Despite not competing on Corsica for a decade, Sebastien Loeb’s World Rally Championship rivals say the Frenchman starts among the favourites for victory at this week’s Tour de Corse.
Loeb made a storming return to the WRC by leading last month’s Rally Mexico before a puncture ruled out him out of the race for victory in Leon.
The nine-time champion, and four-time Corsica winner, has tested his Citroen C3 WRC for two days on the island and is confident the feeling will come to him quicker on asphalt than it did on the loose surface in Mexico.
“In Mexico I was curious to see where I was, I really wanted to be in the fight and I managed that,” he said.
“I hope to be in the fight this week.”
His rivals will take those words as a warning of his potential threat.
When asked what he expected from his countryman and rival, M-Sport Ford’s Sebastien Ogier told MN: “[Mexico] was not bad for him and on Tarmac he is strong also – he did some rallies [on asphalt] so he’ll have the rhythm again.
“Possibly he can be even stronger in Corsica. We definitely need to show we have improved our car because the C3 last year was untouchable on Tarmac.”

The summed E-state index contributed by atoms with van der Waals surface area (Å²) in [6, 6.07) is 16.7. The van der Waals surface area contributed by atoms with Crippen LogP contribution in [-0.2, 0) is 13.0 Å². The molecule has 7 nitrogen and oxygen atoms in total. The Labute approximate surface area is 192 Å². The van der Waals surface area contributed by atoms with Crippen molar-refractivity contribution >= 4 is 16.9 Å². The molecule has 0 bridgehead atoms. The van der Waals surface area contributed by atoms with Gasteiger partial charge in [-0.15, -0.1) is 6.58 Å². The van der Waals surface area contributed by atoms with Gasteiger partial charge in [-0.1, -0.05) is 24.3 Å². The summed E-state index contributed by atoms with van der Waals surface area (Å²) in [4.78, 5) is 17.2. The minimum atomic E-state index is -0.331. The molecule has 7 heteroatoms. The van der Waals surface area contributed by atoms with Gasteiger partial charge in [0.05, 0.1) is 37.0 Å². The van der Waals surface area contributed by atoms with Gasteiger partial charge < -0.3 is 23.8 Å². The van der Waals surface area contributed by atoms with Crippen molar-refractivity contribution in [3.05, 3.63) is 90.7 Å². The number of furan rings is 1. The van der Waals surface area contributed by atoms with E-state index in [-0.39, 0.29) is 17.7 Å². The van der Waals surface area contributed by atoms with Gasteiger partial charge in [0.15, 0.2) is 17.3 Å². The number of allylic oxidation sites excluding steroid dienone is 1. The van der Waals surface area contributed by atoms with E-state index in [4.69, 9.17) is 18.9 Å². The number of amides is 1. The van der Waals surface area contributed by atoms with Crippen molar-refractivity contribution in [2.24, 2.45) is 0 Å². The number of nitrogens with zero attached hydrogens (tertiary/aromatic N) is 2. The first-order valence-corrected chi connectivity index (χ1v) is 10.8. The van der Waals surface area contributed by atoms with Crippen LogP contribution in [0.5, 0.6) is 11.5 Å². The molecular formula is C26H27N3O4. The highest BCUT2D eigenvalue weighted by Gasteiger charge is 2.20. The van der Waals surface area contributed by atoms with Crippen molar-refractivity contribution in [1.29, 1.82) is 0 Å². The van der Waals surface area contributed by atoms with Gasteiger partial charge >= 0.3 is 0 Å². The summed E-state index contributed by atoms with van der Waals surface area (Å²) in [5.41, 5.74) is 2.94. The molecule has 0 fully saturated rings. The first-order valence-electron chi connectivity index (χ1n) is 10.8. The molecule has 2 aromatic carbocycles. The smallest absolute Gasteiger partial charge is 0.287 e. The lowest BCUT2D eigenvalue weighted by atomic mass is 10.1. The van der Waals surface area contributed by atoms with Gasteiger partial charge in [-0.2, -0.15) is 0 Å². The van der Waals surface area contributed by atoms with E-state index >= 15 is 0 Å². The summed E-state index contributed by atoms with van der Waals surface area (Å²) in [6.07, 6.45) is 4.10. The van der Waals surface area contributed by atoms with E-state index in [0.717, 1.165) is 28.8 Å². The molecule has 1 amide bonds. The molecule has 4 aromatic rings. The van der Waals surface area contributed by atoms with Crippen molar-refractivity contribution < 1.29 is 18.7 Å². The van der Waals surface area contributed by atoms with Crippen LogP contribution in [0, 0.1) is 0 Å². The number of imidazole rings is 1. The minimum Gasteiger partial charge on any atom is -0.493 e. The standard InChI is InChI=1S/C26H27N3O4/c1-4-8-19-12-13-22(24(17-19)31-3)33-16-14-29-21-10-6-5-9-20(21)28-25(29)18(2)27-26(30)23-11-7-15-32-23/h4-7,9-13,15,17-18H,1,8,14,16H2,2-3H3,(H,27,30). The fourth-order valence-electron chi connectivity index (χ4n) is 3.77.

During Loeb’s full-time presence in the WRC, France shifted its round of the series from Corsica to his home region of Alsace.
Rallying’s highest level returned to Bastia in 2015 and has remained there for three years.
Four of the seven stages that will be used this week are new for everybody, which will help Loeb, but his other knowledge of the route won’t be as comprehensive as it was in Mexico.
“In Mexico I had driven quite a lot of the stages, but it won’t be like it in Corsica, I will have to discover a lot of the roads,” he said.
“But I like Corsica, I have good memories and I’ve always been competitive on Tarmac.
Loeb’s team-mate Kris Meeke is in no doubt about what the WRC can expect from the championship’s most successful driver.
“I think he can go quicker again,” Meeke said. “Sixty per cent of the route is new in Corsica and that’s only going to help him.”
Loeb’s former team-mate Dani Sordo, a man who has twice shared the Corsican podium with him, echoed those sentiments: “He will be dangerous in Corsica, we know that.”
“He was good in Mexico, like we expected, but sometimes he is even more at home when he is on the asphalt.”